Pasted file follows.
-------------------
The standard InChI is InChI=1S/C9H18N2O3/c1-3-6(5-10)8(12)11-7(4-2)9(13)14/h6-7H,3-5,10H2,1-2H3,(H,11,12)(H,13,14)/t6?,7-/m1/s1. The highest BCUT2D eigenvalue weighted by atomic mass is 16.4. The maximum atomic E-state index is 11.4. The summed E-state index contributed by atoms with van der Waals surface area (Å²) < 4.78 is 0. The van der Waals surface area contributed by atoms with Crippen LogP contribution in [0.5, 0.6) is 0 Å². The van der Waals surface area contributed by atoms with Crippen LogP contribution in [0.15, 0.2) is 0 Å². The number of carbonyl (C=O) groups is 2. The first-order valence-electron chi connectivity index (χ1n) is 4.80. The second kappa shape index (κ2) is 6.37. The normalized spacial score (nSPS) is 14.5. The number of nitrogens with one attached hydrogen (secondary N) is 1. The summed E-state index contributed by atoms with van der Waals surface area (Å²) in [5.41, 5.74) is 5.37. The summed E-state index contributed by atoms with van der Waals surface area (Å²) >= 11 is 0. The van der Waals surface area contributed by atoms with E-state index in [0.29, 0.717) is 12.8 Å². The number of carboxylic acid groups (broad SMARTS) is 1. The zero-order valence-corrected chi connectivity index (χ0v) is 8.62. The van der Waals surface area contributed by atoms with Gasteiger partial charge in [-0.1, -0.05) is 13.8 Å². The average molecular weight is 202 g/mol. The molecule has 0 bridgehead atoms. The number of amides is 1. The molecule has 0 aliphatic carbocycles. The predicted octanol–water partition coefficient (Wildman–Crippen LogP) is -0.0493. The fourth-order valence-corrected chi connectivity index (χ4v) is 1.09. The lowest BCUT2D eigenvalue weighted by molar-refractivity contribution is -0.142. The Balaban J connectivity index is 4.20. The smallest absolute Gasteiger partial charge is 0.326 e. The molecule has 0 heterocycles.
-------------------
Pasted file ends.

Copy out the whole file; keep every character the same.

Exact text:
The standard InChI is InChI=1S/C9H18N2O3/c1-3-6(5-10)8(12)11-7(4-2)9(13)14/h6-7H,3-5,10H2,1-2H3,(H,11,12)(H,13,14)/t6?,7-/m1/s1. The highest BCUT2D eigenvalue weighted by atomic mass is 16.4. The maximum atomic E-state index is 11.4. The summed E-state index contributed by atoms with van der Waals surface area (Å²) < 4.78 is 0. The van der Waals surface area contributed by atoms with Crippen LogP contribution in [0.5, 0.6) is 0 Å². The van der Waals surface area contributed by atoms with Crippen LogP contribution in [0.15, 0.2) is 0 Å². The number of carbonyl (C=O) groups is 2. The first-order valence-electron chi connectivity index (χ1n) is 4.80. The second kappa shape index (κ2) is 6.37. The normalized spacial score (nSPS) is 14.5. The number of nitrogens with one attached hydrogen (secondary N) is 1. The summed E-state index contributed by atoms with van der Waals surface area (Å²) in [5.41, 5.74) is 5.37. The summed E-state index contributed by atoms with van der Waals surface area (Å²) >= 11 is 0. The van der Waals surface area contributed by atoms with E-state index in [0.29, 0.717) is 12.8 Å². The number of carboxylic acid groups (broad SMARTS) is 1. The zero-order valence-corrected chi connectivity index (χ0v) is 8.62. The van der Waals surface area contributed by atoms with Gasteiger partial charge in [-0.1, -0.05) is 13.8 Å². The average molecular weight is 202 g/mol. The molecule has 0 bridgehead atoms. The number of amides is 1. The molecule has 0 aliphatic carbocycles. The predicted octanol–water partition coefficient (Wildman–Crippen LogP) is -0.0493. The fourth-order valence-corrected chi connectivity index (χ4v) is 1.09. The lowest BCUT2D eigenvalue weighted by molar-refractivity contribution is -0.142. The Balaban J connectivity index is 4.20. The smallest absolute Gasteiger partial charge is 0.326 e. The molecule has 0 heterocycles.